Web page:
CUDA debugger does WDDM timeout at breakpoint

I have used an older CUDA development environment for years. I recently bought a new computer and installed the 6.5 development system. My projects all build and run correctly. (Yay!) But if I put a breakpoint in a kernel function and run the program under the nVidia debugger/Nsight, when the break point is hit the screen goes black, I get the infamous WDDM timeout message “Display driver has stopped responding and been reset” and the launch fails. Any thoughts? Thanks!


More info… After poring through documentation for the 6.5 system, I see that they recommend disabling the WDDM timeout. I am positive that I never had to do that under the old system, but I went ahead and did it. Disaster! When the breakpoint was hit, the entire system locked up and I had to do a power-switch reboot!

Can you point to the relevant portion of the relevant document? I would assume that what it says that when running the debugger with WDDM you would want to run with two GPUs, one to run the Windows desktop and one for the CUDA app, not hooked up to a display (“headless”), and that you would want to disable TDR on the headless GPU.

I actually saw that in the ‘Local help’ for Nsight in Visual Studio 2010. There’s a section called “Timeout detection and Recovery” which talks about either increasing the timeout to 10 seconds or disabling it entirely. I tried both. I’m doing just one-machine debugging, and I have a Titan Z, which is essentially two devices. As far as I can tell, Nsight does not allow selectively disabling WDDM timeout on just one device; it appears to be all or nothing.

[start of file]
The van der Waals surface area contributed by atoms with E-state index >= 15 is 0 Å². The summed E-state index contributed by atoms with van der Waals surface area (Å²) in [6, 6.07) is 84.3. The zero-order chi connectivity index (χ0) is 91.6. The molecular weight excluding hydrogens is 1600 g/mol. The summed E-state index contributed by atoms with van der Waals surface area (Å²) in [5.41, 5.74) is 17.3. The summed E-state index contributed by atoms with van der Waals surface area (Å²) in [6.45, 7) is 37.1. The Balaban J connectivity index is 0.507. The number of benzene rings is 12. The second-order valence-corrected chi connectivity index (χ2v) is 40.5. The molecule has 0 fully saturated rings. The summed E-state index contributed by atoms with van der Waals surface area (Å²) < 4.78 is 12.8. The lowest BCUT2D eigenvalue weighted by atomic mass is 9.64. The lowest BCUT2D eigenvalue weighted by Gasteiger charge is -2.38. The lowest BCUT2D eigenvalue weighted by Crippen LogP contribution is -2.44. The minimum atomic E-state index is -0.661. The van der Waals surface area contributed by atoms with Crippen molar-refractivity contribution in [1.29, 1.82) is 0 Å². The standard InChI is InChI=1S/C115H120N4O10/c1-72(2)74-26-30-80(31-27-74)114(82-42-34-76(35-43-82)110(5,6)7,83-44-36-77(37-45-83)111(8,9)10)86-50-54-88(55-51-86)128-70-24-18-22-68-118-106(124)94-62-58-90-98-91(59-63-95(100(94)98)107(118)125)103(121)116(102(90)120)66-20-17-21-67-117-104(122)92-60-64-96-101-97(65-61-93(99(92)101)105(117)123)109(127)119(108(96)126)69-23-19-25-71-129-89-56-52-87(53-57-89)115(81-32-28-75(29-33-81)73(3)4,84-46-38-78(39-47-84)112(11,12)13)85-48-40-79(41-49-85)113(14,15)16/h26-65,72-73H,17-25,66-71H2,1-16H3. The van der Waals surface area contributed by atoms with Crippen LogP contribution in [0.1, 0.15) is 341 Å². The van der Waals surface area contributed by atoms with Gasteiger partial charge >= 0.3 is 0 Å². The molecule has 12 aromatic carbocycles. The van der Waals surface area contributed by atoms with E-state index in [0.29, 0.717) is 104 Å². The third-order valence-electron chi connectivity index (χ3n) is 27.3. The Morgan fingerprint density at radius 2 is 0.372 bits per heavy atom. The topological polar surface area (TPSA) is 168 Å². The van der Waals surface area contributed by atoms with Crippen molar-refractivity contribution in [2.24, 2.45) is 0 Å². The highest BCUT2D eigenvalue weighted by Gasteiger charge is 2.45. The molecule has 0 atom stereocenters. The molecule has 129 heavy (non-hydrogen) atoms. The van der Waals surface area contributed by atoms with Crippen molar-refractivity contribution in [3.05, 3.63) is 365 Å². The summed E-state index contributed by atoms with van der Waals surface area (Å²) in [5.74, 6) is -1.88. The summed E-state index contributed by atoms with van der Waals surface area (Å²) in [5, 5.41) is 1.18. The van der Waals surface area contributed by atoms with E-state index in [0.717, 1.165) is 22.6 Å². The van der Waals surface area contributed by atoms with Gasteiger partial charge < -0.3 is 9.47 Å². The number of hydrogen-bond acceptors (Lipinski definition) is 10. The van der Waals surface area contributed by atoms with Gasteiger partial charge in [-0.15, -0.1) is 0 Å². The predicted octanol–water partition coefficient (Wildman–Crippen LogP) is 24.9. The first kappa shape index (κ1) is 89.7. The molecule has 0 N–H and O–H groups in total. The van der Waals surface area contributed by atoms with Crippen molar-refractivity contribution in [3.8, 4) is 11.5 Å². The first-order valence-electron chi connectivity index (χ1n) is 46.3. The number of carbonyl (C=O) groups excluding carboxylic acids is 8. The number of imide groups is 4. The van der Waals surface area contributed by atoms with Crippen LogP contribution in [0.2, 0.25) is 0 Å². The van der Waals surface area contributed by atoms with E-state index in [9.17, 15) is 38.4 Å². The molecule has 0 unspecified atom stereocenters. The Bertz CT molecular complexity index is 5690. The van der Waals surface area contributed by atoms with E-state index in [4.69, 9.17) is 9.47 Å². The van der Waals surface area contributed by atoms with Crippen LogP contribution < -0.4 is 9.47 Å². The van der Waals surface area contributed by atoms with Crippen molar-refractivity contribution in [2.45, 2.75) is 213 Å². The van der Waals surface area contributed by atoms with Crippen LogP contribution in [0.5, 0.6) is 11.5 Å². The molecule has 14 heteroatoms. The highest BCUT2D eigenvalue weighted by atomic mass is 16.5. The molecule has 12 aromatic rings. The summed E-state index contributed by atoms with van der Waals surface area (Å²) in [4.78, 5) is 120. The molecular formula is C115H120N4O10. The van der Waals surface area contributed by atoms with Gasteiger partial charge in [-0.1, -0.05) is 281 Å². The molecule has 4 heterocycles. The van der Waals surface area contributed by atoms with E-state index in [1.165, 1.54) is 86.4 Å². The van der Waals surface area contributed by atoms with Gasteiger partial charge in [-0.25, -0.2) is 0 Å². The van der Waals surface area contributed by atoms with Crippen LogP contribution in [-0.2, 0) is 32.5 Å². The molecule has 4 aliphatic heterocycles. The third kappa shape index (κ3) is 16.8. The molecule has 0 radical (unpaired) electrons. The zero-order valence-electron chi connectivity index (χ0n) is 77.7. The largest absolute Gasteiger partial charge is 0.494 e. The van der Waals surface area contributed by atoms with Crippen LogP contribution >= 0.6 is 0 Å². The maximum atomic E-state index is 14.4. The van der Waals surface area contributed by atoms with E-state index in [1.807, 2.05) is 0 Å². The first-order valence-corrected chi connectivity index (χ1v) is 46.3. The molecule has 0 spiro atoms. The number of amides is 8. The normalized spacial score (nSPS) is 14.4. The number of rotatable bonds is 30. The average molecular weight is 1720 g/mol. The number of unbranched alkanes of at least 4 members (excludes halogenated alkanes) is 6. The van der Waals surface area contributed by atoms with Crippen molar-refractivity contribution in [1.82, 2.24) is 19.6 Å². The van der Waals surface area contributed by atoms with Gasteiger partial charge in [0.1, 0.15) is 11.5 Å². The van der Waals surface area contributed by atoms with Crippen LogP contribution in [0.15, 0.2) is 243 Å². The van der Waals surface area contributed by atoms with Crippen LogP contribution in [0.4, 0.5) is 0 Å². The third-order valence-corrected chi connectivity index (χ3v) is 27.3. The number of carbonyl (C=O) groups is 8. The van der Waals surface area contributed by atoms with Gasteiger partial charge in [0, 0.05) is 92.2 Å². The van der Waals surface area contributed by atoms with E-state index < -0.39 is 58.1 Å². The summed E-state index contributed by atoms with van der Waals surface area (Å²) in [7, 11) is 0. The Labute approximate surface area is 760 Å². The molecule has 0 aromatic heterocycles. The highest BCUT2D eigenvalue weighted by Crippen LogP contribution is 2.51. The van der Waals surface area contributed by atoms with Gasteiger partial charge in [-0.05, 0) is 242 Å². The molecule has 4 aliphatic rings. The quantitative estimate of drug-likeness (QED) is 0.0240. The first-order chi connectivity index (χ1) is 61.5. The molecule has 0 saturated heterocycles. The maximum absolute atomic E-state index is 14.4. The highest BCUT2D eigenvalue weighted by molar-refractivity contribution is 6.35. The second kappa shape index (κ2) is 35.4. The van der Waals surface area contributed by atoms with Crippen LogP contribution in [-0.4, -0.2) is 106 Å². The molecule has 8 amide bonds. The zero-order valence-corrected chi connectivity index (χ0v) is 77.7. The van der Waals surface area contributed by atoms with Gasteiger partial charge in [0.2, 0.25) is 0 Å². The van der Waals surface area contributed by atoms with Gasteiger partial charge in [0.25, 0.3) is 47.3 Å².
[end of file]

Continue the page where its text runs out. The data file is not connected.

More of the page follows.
By the way, Nsight has two cryptic options: “Desktop GPUs must use software preemption” and “Headless GPUs must use software preemption”. Because I don’t know what those mean, I left them at their default of True.

UPDATE… This talk of two devices led me to try an experiment that is a workaround for now. I normally call cudaSetDevice(0) so that my clients, who generally have one device, are okay. I temporarily changed it to device 1, and that fixed the problem! But still, it’s a vaguely unsatisfactory solution. I wish I knew what caused the massive timeout for a kernel that normally takes about 1 millisecond!


Without some magic, halting (via a breakpoint) a GPU that drives the Windows GUI via the WDDM driver will obviously effectively halt the system. The GUI cannot make any progress with the GPU stopped, and with the GUI the user control for the system, it becomes unresponsive to user input indefinitely, although it will continue to run.

I do not know how that software preemption feature works. It may be exactly the kind of magic that makes it possible to use the debugger with a single WDDM-controlled GPU these days, even when that WDDM device is driving the Windows desktop. Presumably the documentation gives guidance on how to set the various configuration settings for this case.

But since you already have a dual-GPU device, you would probably want to check how you can configure the driver so GPU 1 drives the display, leaving GPU 0 available for CUDA applications, allowing you to use all your programs as-is.

To resolve the issues with a long-running kernel, I would suggest running with cuda-memcheck before diving in with the debugger. cuda-memcheck can diagnose many issues with out-of-bounds accesses, race confiditons, and incorrect API arguments.

Software preemption is the magic that allows for single-gpu debugging with a halted kernel.

I think you’re likely to get better help if you post in the nsight forum:

Thanks! I’ll check that link. Silly me, I never even noticed that there was an Nsight forum! This really confused me, because my older computer had just a single GPU, and breakpoints worked fine on it, without my even having to do any special user-parameter setting. It just worked. So I was shocked when I ran into this weirdness.